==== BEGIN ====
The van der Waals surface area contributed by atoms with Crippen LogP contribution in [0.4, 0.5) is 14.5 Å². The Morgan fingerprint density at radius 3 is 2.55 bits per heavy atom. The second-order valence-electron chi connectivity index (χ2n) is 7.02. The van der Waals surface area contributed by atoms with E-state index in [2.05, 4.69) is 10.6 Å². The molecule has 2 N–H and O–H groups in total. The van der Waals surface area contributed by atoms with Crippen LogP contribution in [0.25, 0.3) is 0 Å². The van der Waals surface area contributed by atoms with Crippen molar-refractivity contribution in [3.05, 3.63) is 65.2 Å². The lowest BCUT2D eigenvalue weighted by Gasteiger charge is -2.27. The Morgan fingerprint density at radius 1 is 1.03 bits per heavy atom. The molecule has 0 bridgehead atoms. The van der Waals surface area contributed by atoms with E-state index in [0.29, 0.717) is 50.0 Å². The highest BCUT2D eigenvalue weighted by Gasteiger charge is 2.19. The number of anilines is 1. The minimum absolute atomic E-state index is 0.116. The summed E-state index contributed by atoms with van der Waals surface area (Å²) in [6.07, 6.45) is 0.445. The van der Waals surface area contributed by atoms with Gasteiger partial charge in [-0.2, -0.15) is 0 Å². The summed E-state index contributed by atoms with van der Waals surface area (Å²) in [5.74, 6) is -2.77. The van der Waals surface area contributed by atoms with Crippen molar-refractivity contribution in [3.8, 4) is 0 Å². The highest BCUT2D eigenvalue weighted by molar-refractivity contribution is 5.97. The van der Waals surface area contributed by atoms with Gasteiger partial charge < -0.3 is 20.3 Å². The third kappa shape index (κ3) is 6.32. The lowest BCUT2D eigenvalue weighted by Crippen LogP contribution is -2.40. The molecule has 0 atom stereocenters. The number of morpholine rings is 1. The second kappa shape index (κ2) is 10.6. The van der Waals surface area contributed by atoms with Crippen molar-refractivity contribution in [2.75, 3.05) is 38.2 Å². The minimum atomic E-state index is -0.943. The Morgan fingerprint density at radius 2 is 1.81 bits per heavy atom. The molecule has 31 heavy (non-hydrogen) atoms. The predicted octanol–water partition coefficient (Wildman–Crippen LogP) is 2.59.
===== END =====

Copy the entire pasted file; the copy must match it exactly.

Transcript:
The van der Waals surface area contributed by atoms with Crippen LogP contribution in [0.4, 0.5) is 14.5 Å². The Morgan fingerprint density at radius 3 is 2.55 bits per heavy atom. The second-order valence-electron chi connectivity index (χ2n) is 7.02. The van der Waals surface area contributed by atoms with E-state index in [2.05, 4.69) is 10.6 Å². The molecule has 2 N–H and O–H groups in total. The van der Waals surface area contributed by atoms with Crippen LogP contribution in [0.25, 0.3) is 0 Å². The van der Waals surface area contributed by atoms with Crippen molar-refractivity contribution in [3.05, 3.63) is 65.2 Å². The lowest BCUT2D eigenvalue weighted by Gasteiger charge is -2.27. The Morgan fingerprint density at radius 1 is 1.03 bits per heavy atom. The molecule has 0 bridgehead atoms. The van der Waals surface area contributed by atoms with E-state index in [0.29, 0.717) is 50.0 Å². The highest BCUT2D eigenvalue weighted by Gasteiger charge is 2.19. The number of anilines is 1. The minimum absolute atomic E-state index is 0.116. The summed E-state index contributed by atoms with van der Waals surface area (Å²) in [6.07, 6.45) is 0.445. The van der Waals surface area contributed by atoms with Gasteiger partial charge in [-0.2, -0.15) is 0 Å². The summed E-state index contributed by atoms with van der Waals surface area (Å²) in [5.74, 6) is -2.77. The van der Waals surface area contributed by atoms with Crippen molar-refractivity contribution in [3.8, 4) is 0 Å². The highest BCUT2D eigenvalue weighted by molar-refractivity contribution is 5.97. The van der Waals surface area contributed by atoms with Gasteiger partial charge < -0.3 is 20.3 Å². The third kappa shape index (κ3) is 6.32. The lowest BCUT2D eigenvalue weighted by Crippen LogP contribution is -2.40. The molecule has 0 atom stereocenters. The number of morpholine rings is 1. The second kappa shape index (κ2) is 10.6. The van der Waals surface area contributed by atoms with Crippen molar-refractivity contribution in [2.75, 3.05) is 38.2 Å². The minimum atomic E-state index is -0.943. The Morgan fingerprint density at radius 2 is 1.81 bits per heavy atom. The molecule has 31 heavy (non-hydrogen) atoms. The predicted octanol–water partition coefficient (Wildman–Crippen LogP) is 2.59.